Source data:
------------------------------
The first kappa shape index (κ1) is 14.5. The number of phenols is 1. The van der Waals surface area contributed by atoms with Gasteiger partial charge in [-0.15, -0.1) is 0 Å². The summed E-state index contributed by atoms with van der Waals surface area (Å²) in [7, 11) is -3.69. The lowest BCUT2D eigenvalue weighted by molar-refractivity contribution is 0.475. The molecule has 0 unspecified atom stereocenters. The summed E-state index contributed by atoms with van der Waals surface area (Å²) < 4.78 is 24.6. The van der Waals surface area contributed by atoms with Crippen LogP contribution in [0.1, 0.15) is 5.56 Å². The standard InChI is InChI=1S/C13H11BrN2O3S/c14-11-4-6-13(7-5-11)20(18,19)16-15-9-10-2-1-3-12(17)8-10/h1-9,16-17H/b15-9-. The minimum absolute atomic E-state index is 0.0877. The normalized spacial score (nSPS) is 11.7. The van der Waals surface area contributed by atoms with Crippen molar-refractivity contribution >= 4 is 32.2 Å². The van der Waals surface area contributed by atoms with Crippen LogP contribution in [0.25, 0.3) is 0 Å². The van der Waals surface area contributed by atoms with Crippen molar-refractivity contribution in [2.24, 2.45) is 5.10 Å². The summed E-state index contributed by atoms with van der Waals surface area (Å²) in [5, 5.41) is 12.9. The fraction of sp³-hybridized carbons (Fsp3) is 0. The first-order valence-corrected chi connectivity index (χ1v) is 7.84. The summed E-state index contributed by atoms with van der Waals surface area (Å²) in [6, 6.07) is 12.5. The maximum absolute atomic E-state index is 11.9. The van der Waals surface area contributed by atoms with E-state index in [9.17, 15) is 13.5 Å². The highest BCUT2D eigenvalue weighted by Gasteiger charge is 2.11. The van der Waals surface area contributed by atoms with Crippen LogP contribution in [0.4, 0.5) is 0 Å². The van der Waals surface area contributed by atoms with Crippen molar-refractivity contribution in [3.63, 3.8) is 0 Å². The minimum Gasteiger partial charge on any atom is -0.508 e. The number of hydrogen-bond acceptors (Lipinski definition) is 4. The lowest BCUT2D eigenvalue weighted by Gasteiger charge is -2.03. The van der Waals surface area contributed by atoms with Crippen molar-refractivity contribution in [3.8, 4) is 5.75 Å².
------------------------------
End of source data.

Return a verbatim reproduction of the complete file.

The first kappa shape index (κ1) is 14.5. The number of phenols is 1. The van der Waals surface area contributed by atoms with Gasteiger partial charge in [-0.15, -0.1) is 0 Å². The summed E-state index contributed by atoms with van der Waals surface area (Å²) in [7, 11) is -3.69. The lowest BCUT2D eigenvalue weighted by molar-refractivity contribution is 0.475. The molecule has 0 unspecified atom stereocenters. The summed E-state index contributed by atoms with van der Waals surface area (Å²) < 4.78 is 24.6. The van der Waals surface area contributed by atoms with Crippen LogP contribution in [0.1, 0.15) is 5.56 Å². The standard InChI is InChI=1S/C13H11BrN2O3S/c14-11-4-6-13(7-5-11)20(18,19)16-15-9-10-2-1-3-12(17)8-10/h1-9,16-17H/b15-9-. The minimum absolute atomic E-state index is 0.0877. The normalized spacial score (nSPS) is 11.7. The van der Waals surface area contributed by atoms with Crippen molar-refractivity contribution >= 4 is 32.2 Å². The van der Waals surface area contributed by atoms with Crippen LogP contribution in [0.25, 0.3) is 0 Å². The van der Waals surface area contributed by atoms with Crippen molar-refractivity contribution in [2.24, 2.45) is 5.10 Å². The summed E-state index contributed by atoms with van der Waals surface area (Å²) in [5, 5.41) is 12.9. The fraction of sp³-hybridized carbons (Fsp3) is 0. The first-order valence-corrected chi connectivity index (χ1v) is 7.84. The summed E-state index contributed by atoms with van der Waals surface area (Å²) in [6, 6.07) is 12.5. The maximum absolute atomic E-state index is 11.9. The van der Waals surface area contributed by atoms with E-state index in [9.17, 15) is 13.5 Å². The highest BCUT2D eigenvalue weighted by Gasteiger charge is 2.11. The van der Waals surface area contributed by atoms with Crippen LogP contribution in [0.4, 0.5) is 0 Å². The van der Waals surface area contributed by atoms with Crippen molar-refractivity contribution in [3.63, 3.8) is 0 Å². The minimum Gasteiger partial charge on any atom is -0.508 e. The number of hydrogen-bond acceptors (Lipinski definition) is 4. The lowest BCUT2D eigenvalue weighted by Gasteiger charge is -2.03. The van der Waals surface area contributed by atoms with Crippen molar-refractivity contribution in [3.8, 4) is 5.75 Å².